In the TV opener, Edwin Rodriguez (age 24; 1657 1/4 pounds) went to 14-0, with a stoppage win over George Armenta (13-6; age 32; 166). The DR born hitter lives in Mass., while Armenta fights out of Maryland. ERod has a nasty left hook, which he showed in the first. His right counter/left to the body sent Armenta down, and he couldn't rise. The time of the stop was 47 seconds into round one.
Brian Kenny worked the studio. He asked Teddy Atlas about the Pacquiao-Clottey fight. Atlas said Clottey's temperament resulted in his performance. He cited a lack of confidence in the Ghanian made it an easy night for Pacman. He called the outing a "heavy bag exhibition." The analyst/trainer said if Mayweather meets Manny, he, meaning Floyd, could "have a very good night" because Clottey managed to connect on Manny when he threw.
Kenny chatted with ESPN.com's Dan Rafael. He said that win or lose in the political arena, Manny will likely fight in November, according to Top Rank. Who will he fight? Edwin Valero, Antonio Margarito and another fight with Juan Manuel Marquez could go down, if a bout with the Mayweather-Mosley winner can't be hashed.
We saw Teddy Atlas' kid Alex Povetkin in action; he took out Javier Mora last week, and he's now awaiting a shot against Wladimir Klitschko. Atlas wants more jab from the heavyweight Povetkin, and wants to have his guy make a man pay after making him miss.
Atlas tossed out kind words and a call to prayers for promoter Lorraine Chargin, who is battling cancer. Please make sure you read Ron Borges' piece on Lorraine, TSS U. It's up now.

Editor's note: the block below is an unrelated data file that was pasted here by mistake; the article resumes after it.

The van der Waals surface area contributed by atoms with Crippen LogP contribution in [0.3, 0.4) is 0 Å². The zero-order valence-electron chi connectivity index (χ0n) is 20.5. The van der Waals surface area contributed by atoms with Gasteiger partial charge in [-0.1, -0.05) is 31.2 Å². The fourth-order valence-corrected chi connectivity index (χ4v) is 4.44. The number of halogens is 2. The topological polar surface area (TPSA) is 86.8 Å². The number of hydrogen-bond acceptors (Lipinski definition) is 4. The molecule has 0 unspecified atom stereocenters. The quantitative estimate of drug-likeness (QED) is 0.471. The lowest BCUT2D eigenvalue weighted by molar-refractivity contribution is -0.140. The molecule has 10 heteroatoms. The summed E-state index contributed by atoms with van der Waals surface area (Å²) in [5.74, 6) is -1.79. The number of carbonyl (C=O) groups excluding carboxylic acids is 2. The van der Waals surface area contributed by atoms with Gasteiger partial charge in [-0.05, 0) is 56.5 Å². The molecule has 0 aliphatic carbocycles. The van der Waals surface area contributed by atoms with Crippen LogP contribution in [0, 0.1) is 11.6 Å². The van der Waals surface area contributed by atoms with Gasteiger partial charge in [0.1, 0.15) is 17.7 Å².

FYI The Steve Cunning/Matt Godfrey will clash that was on, then off, is now on again, and will headline FNF next week. The Cory Spinks-K9 Bundrage fight which was on that card is not going to be part of the FNF broadcast.
Eddie Chambers took the time to do a call in with Kenny. It bodes well, to me, that he's not so tight that he blows off an opportunity to tell people that he'll be hard to handle for Wladimir Klitschko in their fight later today. He admitted that he's in awe of the whole scene but not so much so that he'll freeze up. We shall see..
Atlas said he does think Chambers has a chance to upend Wlad. Not a great chance, but nevertheless..
Prenice Brewer (age 22; 142 pounds; from Ohio) went to 15-0-1 with a UD8 over 18-9-1 Chris Fernandez (age 34; 142 1/4; from Utah). Brewer has fast hands, usually gauges distance well, but sometimes slaps. He ate some along the way, as Fernandez occasionally timed the flurries, and scored. Brewer is still trying to find a pro style, but has a tendency to shoeshine. The judges saw it 58-56, 59-55, 59-55, Brewer.
Who's the best Mexican boxer today?